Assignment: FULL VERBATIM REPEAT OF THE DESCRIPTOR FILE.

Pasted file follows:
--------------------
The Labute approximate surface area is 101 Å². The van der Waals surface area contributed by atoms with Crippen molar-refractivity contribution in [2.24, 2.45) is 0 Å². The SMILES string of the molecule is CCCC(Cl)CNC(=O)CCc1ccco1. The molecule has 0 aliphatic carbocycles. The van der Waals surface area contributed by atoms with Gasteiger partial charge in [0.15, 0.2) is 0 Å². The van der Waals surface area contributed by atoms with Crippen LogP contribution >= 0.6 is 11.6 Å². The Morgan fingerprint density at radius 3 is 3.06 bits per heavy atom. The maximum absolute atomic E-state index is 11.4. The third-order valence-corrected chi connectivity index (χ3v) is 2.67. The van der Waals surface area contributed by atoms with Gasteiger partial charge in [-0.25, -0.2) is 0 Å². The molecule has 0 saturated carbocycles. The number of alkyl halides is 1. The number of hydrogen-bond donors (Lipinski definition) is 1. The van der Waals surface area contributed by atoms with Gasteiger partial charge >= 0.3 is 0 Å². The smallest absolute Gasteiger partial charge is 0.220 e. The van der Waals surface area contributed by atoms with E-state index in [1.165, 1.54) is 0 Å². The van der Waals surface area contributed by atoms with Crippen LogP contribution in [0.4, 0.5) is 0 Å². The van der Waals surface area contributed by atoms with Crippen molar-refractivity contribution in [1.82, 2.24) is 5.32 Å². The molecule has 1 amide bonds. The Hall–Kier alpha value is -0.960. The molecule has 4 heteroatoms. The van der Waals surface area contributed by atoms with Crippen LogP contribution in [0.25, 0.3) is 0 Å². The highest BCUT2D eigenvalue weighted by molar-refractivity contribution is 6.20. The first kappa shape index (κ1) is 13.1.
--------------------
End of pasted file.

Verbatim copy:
The Labute approximate surface area is 101 Å². The van der Waals surface area contributed by atoms with Crippen molar-refractivity contribution in [2.24, 2.45) is 0 Å². The SMILES string of the molecule is CCCC(Cl)CNC(=O)CCc1ccco1. The molecule has 0 aliphatic carbocycles. The van der Waals surface area contributed by atoms with Gasteiger partial charge in [0.15, 0.2) is 0 Å². The van der Waals surface area contributed by atoms with Crippen LogP contribution >= 0.6 is 11.6 Å². The Morgan fingerprint density at radius 3 is 3.06 bits per heavy atom. The maximum absolute atomic E-state index is 11.4. The third-order valence-corrected chi connectivity index (χ3v) is 2.67. The van der Waals surface area contributed by atoms with Gasteiger partial charge in [-0.25, -0.2) is 0 Å². The molecule has 0 saturated carbocycles. The number of alkyl halides is 1. The number of hydrogen-bond donors (Lipinski definition) is 1. The van der Waals surface area contributed by atoms with Gasteiger partial charge >= 0.3 is 0 Å². The smallest absolute Gasteiger partial charge is 0.220 e. The van der Waals surface area contributed by atoms with E-state index in [1.165, 1.54) is 0 Å². The van der Waals surface area contributed by atoms with Crippen LogP contribution in [0.4, 0.5) is 0 Å². The van der Waals surface area contributed by atoms with Crippen molar-refractivity contribution in [1.82, 2.24) is 5.32 Å². The molecule has 1 amide bonds. The Hall–Kier alpha value is -0.960. The molecule has 4 heteroatoms. The van der Waals surface area contributed by atoms with Crippen LogP contribution in [0.25, 0.3) is 0 Å². The highest BCUT2D eigenvalue weighted by molar-refractivity contribution is 6.20. The first kappa shape index (κ1) is 13.1.